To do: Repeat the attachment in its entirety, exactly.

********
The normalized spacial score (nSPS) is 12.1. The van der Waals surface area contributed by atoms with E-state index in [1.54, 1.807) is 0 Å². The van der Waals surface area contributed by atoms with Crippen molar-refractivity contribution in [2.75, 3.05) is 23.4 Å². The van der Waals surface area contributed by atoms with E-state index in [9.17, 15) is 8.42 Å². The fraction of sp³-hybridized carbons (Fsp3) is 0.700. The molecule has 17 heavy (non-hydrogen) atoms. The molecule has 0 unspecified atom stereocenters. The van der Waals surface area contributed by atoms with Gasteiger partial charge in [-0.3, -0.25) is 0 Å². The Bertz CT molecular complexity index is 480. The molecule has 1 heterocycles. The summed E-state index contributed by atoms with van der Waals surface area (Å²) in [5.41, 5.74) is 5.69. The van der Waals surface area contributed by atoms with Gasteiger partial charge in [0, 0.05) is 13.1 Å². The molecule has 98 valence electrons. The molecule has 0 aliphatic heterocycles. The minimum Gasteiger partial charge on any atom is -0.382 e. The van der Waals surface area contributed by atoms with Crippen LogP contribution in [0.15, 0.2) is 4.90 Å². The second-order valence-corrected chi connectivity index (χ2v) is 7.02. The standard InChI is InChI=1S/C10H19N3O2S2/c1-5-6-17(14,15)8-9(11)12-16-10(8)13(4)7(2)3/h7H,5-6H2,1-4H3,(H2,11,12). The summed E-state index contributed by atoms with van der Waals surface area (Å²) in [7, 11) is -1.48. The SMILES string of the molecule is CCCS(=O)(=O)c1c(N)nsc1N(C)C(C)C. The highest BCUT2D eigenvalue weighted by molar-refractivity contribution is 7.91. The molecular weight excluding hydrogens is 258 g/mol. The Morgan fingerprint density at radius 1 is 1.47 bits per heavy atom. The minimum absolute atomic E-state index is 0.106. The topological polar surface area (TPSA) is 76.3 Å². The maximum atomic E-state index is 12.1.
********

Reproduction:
The normalized spacial score (nSPS) is 12.1. The van der Waals surface area contributed by atoms with E-state index in [1.54, 1.807) is 0 Å². The van der Waals surface area contributed by atoms with Crippen molar-refractivity contribution in [2.75, 3.05) is 23.4 Å². The van der Waals surface area contributed by atoms with E-state index in [9.17, 15) is 8.42 Å². The fraction of sp³-hybridized carbons (Fsp3) is 0.700. The molecule has 17 heavy (non-hydrogen) atoms. The molecule has 0 unspecified atom stereocenters. The van der Waals surface area contributed by atoms with Gasteiger partial charge in [-0.3, -0.25) is 0 Å². The Bertz CT molecular complexity index is 480. The molecule has 1 heterocycles. The summed E-state index contributed by atoms with van der Waals surface area (Å²) in [5.41, 5.74) is 5.69. The van der Waals surface area contributed by atoms with Gasteiger partial charge in [0, 0.05) is 13.1 Å². The molecule has 98 valence electrons. The molecule has 0 aliphatic heterocycles. The minimum Gasteiger partial charge on any atom is -0.382 e. The van der Waals surface area contributed by atoms with Crippen LogP contribution in [0.15, 0.2) is 4.90 Å². The second-order valence-corrected chi connectivity index (χ2v) is 7.02. The standard InChI is InChI=1S/C10H19N3O2S2/c1-5-6-17(14,15)8-9(11)12-16-10(8)13(4)7(2)3/h7H,5-6H2,1-4H3,(H2,11,12). The summed E-state index contributed by atoms with van der Waals surface area (Å²) in [7, 11) is -1.48. The SMILES string of the molecule is CCCS(=O)(=O)c1c(N)nsc1N(C)C(C)C. The highest BCUT2D eigenvalue weighted by molar-refractivity contribution is 7.91. The molecular weight excluding hydrogens is 258 g/mol. The Morgan fingerprint density at radius 1 is 1.47 bits per heavy atom. The minimum absolute atomic E-state index is 0.106. The topological polar surface area (TPSA) is 76.3 Å². The maximum atomic E-state index is 12.1.